How to spot business email compromise and mitigate damage

How to spot business email compromise and mitigate damage

The interconnectivity of today’s business landscape has given rise to an increasingly common form of cybercrime: business e-mail compromise (BEC) schemes. BEC involves exploiting the trust of company employees and manipulating them into participating in fraudulent activities or transactions. It has become a popular scam tactic with a current average of 156,000 daily attempts, and it typically leads to significant financial loss and compromised sensitive data.

This is why it’s important to understand the red flags surrounding these schemes and implement the security measures necessary to combat them. Here are a few ways to spot BEC attacks and mitigate their threats.

1. Requests for financial transfers

One of the most common signs of a BEC scheme is the request for urgent financial payments. Attackers will typically pose as company executives, vendors, clients, or even colleagues, sending out emails asking employees to initiate wire transfers, make invoice payments, or purchase expensive items on behalf of the company. Oftentimes, these scammers will cite “confidentiality” reasons as an excuse to avoid giving further details on the nature of these transactions.

Employees must thus exercise caution when receiving such requests and verify their authenticity through official communication channels and/or speaking directly with persons in authority. It’s also crucial to implement strict authorization protocols and to train employees in how to scrutinize financial transfer requests, so your organization can effectively mitigate the risk of falling victim to these scams.

Related reading: The risk within: Why you should be offering cybersecurity awareness training for employees

2. Requests for personal information

Requesting personal (and often, financially related) information is another blatant red flag of most BEC schemes. Attackers may impersonate business executives, trusted vendors, or human resources personnel, and email employees to ask for sensitive data, such as their payroll information and Social Security numbers. They will make these requests under purportedly official purposes, such as to “update employee records.”

Such tactics belong to a category of cybercrime called social engineering, which involves the use of psychological manipulation to trick victims into willingly sharing their sensitive information. Social engineering attacks accounted for almost half (43%) of all cyberattacks experienced by small businesses in 2022, and further highlight the need for awareness, caution, and extra authentication when sending one’s personal details over email.

3. Suspicious email attachments

If an email looks sketchy or too good to be true, then it probably is.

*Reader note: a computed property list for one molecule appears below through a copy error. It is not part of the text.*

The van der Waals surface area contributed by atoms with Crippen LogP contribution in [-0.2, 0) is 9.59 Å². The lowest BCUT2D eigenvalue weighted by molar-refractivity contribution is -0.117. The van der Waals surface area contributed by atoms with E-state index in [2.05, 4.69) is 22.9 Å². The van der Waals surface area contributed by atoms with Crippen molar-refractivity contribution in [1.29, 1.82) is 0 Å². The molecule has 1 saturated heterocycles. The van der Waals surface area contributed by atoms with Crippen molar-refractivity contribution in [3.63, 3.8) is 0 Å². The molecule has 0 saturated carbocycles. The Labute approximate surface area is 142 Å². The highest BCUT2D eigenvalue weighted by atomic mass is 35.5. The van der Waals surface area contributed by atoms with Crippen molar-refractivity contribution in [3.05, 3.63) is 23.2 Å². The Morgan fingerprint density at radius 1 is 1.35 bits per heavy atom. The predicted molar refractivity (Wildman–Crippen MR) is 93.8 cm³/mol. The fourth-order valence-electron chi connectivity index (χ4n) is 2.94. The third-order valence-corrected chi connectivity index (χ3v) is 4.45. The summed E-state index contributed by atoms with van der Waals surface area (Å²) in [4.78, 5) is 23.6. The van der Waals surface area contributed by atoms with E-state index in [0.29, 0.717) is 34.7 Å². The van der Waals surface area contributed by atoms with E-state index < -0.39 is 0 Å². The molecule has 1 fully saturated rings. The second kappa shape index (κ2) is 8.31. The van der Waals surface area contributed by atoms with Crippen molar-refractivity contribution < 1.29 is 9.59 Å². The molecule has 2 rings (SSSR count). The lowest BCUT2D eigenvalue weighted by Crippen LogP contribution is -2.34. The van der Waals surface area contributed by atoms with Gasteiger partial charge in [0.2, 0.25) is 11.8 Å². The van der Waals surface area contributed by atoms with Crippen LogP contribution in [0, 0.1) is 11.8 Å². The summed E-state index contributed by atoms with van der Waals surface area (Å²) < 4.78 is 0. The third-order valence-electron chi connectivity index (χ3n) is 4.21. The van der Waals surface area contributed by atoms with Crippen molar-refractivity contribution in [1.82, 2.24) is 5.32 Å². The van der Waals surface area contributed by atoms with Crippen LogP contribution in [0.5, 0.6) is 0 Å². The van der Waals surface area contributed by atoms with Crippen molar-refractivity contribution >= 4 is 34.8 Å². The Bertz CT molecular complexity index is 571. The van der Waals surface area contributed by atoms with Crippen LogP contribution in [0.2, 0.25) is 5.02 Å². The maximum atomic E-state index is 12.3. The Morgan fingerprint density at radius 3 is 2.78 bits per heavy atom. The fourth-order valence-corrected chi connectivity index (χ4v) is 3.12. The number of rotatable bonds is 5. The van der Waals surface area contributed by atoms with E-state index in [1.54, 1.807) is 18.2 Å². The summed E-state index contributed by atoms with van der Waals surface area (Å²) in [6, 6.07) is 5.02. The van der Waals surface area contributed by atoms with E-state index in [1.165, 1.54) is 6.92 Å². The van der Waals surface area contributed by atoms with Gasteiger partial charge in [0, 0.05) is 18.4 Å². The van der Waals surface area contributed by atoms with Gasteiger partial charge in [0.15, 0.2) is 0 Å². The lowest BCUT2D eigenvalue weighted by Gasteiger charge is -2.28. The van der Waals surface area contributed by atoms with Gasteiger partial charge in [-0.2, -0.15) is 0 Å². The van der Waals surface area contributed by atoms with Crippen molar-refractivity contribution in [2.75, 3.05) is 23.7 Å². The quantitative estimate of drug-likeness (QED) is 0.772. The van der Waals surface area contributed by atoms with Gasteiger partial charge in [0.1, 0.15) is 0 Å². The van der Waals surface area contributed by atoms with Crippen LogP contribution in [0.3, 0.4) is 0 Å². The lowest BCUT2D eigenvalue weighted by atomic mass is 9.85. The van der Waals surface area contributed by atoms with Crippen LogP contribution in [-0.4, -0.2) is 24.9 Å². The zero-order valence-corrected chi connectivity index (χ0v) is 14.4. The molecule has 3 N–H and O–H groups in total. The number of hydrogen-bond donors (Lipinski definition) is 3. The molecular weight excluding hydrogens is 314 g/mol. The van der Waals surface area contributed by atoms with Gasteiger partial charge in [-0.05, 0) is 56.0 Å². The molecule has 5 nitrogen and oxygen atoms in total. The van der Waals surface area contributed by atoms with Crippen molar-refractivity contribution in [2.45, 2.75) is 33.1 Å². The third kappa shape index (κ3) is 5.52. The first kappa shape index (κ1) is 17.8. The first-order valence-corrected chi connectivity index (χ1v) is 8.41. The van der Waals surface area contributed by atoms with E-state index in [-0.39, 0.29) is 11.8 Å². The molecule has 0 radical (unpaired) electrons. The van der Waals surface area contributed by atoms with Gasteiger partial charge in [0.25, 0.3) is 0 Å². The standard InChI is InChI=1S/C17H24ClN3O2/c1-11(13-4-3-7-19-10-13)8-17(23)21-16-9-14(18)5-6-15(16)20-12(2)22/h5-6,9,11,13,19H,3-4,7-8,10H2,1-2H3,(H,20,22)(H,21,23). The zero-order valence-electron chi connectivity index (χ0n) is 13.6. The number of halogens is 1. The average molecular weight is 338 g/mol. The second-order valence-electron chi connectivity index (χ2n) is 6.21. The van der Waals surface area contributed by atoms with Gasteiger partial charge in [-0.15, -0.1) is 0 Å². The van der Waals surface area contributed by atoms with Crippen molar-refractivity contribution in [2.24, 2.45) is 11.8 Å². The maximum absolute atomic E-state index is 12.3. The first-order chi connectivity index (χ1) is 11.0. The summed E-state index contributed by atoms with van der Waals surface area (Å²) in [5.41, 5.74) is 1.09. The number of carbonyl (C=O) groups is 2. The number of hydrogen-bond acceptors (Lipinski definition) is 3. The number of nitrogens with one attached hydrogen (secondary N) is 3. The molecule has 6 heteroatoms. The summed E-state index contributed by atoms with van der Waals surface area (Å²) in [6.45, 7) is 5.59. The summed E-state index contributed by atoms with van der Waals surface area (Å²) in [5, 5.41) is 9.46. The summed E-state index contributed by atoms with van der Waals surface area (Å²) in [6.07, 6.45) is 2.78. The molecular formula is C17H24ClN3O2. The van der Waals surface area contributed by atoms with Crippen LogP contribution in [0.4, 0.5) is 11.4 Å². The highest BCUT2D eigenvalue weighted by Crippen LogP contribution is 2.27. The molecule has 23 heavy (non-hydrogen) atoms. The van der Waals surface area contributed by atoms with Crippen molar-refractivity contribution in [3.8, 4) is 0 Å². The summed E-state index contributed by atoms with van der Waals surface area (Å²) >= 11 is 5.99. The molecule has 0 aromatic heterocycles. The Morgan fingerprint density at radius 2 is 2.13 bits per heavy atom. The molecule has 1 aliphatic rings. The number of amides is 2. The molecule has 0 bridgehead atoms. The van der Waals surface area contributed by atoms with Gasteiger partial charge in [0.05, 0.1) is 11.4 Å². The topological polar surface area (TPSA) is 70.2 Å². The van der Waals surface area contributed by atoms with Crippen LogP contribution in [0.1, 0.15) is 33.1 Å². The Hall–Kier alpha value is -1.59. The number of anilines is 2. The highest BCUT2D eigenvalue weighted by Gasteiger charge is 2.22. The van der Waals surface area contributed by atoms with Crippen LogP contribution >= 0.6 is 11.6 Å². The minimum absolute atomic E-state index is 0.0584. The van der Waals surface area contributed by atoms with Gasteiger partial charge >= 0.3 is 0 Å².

Scammers will often use enticing content in the form of an email attachment, such as links to flash offers, prize notifications, or urgent documents, to pique the recipient’s curiosity. These attachments typically contain malicious software, such as ransomware or keyloggers that can compromise the recipient’s system and lead to unauthorized access or data loss. Exercising caution is therefore crucial when encountering unexpected email attachments, particularly when they come from unfamiliar or suspicious sources. Having robust email filtering systems and up-to-date antivirus software in place is also highly recommended for that extra protection.

4. General unprofessionalism

A glaring indicator of a possible BEC scheme is the general lack of professionalism displayed in the email. This could include overtly careless mistakes, such as spelling errors, grammatical mistakes, or inconsistent formatting. Additionally, these emails may be sent outside of regular business hours or during non-business days when it would be unusual for legitimate communication to occur.

Be sure to also watch out for a lack of detail regarding the sender’s information. Suspicious emails will often keep the sender’s name vague, unclear, or altogether absent from the message. Carefully review such messages for any of these red flags and report any concerning incidents to your organization’s IT department.

5. Misspelled email addresses

Lastly, it’s important to carefully review the email addresses of any suspicious or supposedly urgent emails. Address spoofing is a common tactic used by attackers in BEC scams, in which the sender forges the email address of a trusted contact, making the message appear legitimate. Unsuspecting recipients of such emails are more likely to send over their personal information or credentials.

Spoofing an email address is often done through slight alterations to the original address or using domain names that closely resemble legitimate ones. For example, cybercriminals may replace an “I” with a lowercase “L” or use a domain such as “” instead of “”. It’s vital for employees to scrutinize their email addresses for any irregularities and to contact the supposed sender through a verified channel before acting on any important transactions.

Protect your company from the risks of business email compromise today. With cyberattacks on the rise, it pays to stay vigilant with the right security measures. XBASE Technologies offers comprehensive cybersecurity solutions to help you identify, mitigate, and respond to potential data threats as they arise. Keep your infrastructure, employees, and customers safe — enquire with our experts today.